It turns out that the vietgap.com site is also just a unit that provides VietGAP certification services. Of course, for that reason, it only contains information about the units and growing areas certified by this unit.
How can one check a VietGAP-certified growing area or facility through public portals?
Who is responsible?
Before the fraudulent practice of turning vegetables with unclear origin into VietGAP-labeled ones was discovered, the websites of two businesses providing vegetables with VietGAP stamps at supermarkets had a lot of information about the supply of VietGAP and organic vegetables.
However, neither the buyer nor the management agency of VietGAP checked whether the VietGAP information on those websites was authentic. One of these businesses even had a photo of the VietGAP certificate issued in 2011 on its website, which has expired for a long time, but no one questioned anything, especially the unit that bought “VietGAP vegetables”.
In terms of management, Circular 48/2012/TT-BNNPTNT of the Ministry of Agriculture and Rural Development stipulates in Article 4 that the issuance of VietGAP certification codes follows the guidance of the Directorate of Fisheries, the Department of Crop Production and the Department of Livestock Production. Thus, these three units are the focal point for the management and certification of VietGAP.
With the main management already there, what about the information related to VietGAP? According to Circular 18/2019/TT-BNNPTNT, “Regulating the provision of information, updating, using and managing the national database on crop production” effective from the beginning of 2020, Clause 1, Article 14, regulates that the Department of Crop Production is defined as the unit that “presides over and guides relevant organizations and individuals to report data to summarize, update, use and manage the national database on crop production in the country”.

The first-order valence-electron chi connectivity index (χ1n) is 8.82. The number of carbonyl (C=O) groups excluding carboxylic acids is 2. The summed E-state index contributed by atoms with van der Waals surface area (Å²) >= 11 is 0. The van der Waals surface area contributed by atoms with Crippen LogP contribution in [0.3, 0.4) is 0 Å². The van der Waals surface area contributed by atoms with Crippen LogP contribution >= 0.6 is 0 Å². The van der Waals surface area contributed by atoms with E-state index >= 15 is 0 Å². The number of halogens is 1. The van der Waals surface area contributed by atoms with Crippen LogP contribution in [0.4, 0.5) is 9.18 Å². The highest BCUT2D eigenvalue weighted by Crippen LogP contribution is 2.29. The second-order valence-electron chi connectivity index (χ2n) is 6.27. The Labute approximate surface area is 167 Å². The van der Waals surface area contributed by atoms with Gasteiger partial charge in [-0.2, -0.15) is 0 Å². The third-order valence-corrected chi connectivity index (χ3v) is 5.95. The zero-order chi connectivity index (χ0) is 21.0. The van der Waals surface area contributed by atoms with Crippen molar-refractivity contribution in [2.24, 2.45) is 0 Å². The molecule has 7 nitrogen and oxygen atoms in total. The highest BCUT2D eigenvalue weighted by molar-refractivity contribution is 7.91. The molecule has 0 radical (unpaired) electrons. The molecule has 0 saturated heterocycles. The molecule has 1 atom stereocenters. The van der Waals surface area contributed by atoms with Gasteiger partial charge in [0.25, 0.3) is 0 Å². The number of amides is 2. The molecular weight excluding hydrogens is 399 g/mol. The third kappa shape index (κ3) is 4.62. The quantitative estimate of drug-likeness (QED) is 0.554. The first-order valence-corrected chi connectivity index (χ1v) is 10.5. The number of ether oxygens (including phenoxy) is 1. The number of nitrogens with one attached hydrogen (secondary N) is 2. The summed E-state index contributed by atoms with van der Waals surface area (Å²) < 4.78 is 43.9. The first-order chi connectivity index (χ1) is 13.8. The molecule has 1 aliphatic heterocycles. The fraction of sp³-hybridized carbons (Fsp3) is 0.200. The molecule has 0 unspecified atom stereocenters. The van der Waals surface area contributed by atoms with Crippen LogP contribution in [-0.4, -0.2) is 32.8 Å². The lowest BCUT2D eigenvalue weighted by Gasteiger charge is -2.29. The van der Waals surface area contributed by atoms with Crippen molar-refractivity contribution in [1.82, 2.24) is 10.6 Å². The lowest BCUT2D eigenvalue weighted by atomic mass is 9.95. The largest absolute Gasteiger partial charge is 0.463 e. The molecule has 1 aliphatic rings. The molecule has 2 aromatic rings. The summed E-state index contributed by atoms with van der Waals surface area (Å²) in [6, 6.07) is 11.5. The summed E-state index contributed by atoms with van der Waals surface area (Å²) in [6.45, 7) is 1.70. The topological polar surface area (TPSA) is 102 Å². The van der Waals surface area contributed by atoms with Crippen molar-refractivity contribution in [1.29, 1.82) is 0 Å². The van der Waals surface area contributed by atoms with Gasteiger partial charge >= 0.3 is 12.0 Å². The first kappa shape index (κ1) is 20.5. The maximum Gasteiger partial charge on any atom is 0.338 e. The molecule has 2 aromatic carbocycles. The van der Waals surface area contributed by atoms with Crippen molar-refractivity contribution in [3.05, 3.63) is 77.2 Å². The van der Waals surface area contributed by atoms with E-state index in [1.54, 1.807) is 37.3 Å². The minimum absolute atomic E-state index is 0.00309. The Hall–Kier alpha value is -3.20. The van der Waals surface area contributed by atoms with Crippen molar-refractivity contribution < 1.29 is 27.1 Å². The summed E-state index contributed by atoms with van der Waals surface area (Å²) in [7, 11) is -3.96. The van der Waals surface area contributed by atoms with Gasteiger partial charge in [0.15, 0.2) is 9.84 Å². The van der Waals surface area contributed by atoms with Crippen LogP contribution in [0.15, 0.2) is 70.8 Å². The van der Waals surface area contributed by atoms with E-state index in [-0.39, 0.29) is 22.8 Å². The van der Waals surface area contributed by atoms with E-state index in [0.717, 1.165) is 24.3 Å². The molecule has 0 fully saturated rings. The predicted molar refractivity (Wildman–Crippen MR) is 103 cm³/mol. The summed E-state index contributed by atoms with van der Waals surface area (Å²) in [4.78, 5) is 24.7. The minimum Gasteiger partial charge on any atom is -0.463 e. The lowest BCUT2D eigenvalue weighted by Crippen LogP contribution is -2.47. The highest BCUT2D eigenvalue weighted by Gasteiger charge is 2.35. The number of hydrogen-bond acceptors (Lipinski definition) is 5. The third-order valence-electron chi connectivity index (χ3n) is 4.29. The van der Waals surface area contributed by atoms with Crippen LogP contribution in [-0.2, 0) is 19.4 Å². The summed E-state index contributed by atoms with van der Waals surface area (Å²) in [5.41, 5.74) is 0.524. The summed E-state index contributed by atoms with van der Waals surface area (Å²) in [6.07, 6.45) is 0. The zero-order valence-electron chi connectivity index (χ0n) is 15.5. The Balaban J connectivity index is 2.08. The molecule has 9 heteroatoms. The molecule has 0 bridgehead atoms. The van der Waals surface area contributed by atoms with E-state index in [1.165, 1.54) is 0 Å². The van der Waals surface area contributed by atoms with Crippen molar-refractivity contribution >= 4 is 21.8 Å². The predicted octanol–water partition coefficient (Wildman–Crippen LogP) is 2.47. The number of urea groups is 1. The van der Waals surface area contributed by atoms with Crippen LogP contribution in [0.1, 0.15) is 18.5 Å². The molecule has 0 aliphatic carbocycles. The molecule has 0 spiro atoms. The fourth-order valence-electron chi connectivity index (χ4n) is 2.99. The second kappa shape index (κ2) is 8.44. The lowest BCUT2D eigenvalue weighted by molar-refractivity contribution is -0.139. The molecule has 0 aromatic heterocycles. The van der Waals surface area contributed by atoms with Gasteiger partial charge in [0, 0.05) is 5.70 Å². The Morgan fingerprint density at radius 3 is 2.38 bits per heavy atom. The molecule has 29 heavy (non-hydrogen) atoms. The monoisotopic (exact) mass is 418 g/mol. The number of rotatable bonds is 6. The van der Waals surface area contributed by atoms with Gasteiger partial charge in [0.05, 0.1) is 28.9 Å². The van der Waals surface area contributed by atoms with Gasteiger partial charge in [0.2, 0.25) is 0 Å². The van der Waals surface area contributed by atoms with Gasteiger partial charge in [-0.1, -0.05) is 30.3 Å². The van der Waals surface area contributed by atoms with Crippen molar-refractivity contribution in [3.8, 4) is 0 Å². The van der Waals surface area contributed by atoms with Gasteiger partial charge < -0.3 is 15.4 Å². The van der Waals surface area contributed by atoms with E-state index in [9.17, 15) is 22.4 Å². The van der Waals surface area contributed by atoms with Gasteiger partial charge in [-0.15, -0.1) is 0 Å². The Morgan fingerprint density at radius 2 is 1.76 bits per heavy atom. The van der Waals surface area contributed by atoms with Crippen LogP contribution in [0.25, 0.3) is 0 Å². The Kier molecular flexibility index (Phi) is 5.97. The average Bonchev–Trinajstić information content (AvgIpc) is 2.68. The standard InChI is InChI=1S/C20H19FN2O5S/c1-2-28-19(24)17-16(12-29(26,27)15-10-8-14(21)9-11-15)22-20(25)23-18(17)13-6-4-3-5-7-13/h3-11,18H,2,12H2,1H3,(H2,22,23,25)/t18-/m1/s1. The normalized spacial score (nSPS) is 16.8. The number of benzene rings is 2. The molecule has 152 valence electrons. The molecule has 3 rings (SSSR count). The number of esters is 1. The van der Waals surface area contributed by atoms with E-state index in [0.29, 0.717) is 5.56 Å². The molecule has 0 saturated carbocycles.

In the national database on cultivation, Clause 6, Article 6 contains information on VietGAP, organic production, which is updated by VietGAP certification organizations. The updated information includes name, head office address; production address; production object, area, output, type of production; and number of certification decision or certificate number.
According to Circular 18/2019, the Agro-Forestry-Fisheries Quality Management Department is responsible for updating data on the testing organization and the certifying organization that registers certified or targeted plant products.
At this point, the parties responsible for licensing VietGAP vegetables are clear.
The Agro-Forestry-Fisheries Quality Management Department is the focal point for licensing VietGAP certification organizations, while the Department of Crop Production is responsible for issuing VietGAP certificates to VietGAP fruit and vegetable growing areas and businesses.
Then, when will VietGAP’s data in the farming field be updated for people to look it up quickly? Not to mention that VietGAP’s data in the fields of livestock and aquaculture must also be made readily available.
The gap in VietGAP can only be filled by information, and with that, the new crop of vegetables disguised as VietGAP will no longer exist.